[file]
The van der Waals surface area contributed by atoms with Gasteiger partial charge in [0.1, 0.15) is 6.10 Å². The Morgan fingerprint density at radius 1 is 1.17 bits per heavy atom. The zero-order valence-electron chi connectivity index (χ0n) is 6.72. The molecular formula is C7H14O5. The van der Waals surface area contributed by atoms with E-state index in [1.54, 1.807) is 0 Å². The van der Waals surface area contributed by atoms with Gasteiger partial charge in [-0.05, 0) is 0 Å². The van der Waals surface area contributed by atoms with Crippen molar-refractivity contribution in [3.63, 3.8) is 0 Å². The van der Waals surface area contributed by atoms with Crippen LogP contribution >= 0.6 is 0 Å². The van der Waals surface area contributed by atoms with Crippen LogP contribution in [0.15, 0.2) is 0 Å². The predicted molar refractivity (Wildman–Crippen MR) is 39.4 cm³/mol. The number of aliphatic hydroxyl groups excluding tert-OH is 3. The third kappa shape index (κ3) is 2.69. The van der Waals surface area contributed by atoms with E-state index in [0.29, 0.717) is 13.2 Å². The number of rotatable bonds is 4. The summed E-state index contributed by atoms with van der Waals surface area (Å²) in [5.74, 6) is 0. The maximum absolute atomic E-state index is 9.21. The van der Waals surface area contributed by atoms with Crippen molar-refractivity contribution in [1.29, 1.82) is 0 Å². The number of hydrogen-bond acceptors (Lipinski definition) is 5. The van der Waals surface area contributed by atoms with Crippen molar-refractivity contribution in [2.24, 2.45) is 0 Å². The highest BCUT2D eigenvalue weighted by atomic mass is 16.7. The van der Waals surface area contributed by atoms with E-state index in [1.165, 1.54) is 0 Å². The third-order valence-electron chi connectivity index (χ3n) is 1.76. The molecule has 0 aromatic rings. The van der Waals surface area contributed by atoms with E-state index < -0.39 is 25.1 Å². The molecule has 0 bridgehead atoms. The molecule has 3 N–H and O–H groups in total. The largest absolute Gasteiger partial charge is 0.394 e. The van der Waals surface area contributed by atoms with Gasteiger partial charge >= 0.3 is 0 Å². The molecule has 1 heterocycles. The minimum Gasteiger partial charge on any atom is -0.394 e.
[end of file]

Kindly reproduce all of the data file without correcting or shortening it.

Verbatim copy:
The van der Waals surface area contributed by atoms with Gasteiger partial charge in [0.1, 0.15) is 6.10 Å². The Morgan fingerprint density at radius 1 is 1.17 bits per heavy atom. The zero-order valence-electron chi connectivity index (χ0n) is 6.72. The molecular formula is C7H14O5. The van der Waals surface area contributed by atoms with E-state index in [1.54, 1.807) is 0 Å². The van der Waals surface area contributed by atoms with Gasteiger partial charge in [-0.05, 0) is 0 Å². The van der Waals surface area contributed by atoms with Crippen molar-refractivity contribution in [3.63, 3.8) is 0 Å². The van der Waals surface area contributed by atoms with Crippen LogP contribution >= 0.6 is 0 Å². The van der Waals surface area contributed by atoms with Crippen LogP contribution in [0.15, 0.2) is 0 Å². The predicted molar refractivity (Wildman–Crippen MR) is 39.4 cm³/mol. The number of aliphatic hydroxyl groups excluding tert-OH is 3. The third kappa shape index (κ3) is 2.69. The van der Waals surface area contributed by atoms with E-state index in [0.29, 0.717) is 13.2 Å². The number of rotatable bonds is 4. The summed E-state index contributed by atoms with van der Waals surface area (Å²) in [5.74, 6) is 0. The maximum absolute atomic E-state index is 9.21. The van der Waals surface area contributed by atoms with Crippen molar-refractivity contribution in [1.29, 1.82) is 0 Å². The number of hydrogen-bond acceptors (Lipinski definition) is 5. The van der Waals surface area contributed by atoms with Crippen molar-refractivity contribution in [2.24, 2.45) is 0 Å². The highest BCUT2D eigenvalue weighted by atomic mass is 16.7. The van der Waals surface area contributed by atoms with E-state index in [1.165, 1.54) is 0 Å². The third-order valence-electron chi connectivity index (χ3n) is 1.76. The molecule has 0 aromatic rings. The van der Waals surface area contributed by atoms with E-state index < -0.39 is 25.1 Å². The molecule has 0 bridgehead atoms. The molecule has 3 N–H and O–H groups in total. The largest absolute Gasteiger partial charge is 0.394 e. The van der Waals surface area contributed by atoms with Gasteiger partial charge >= 0.3 is 0 Å². The molecule has 1 heterocycles. The minimum Gasteiger partial charge on any atom is -0.394 e.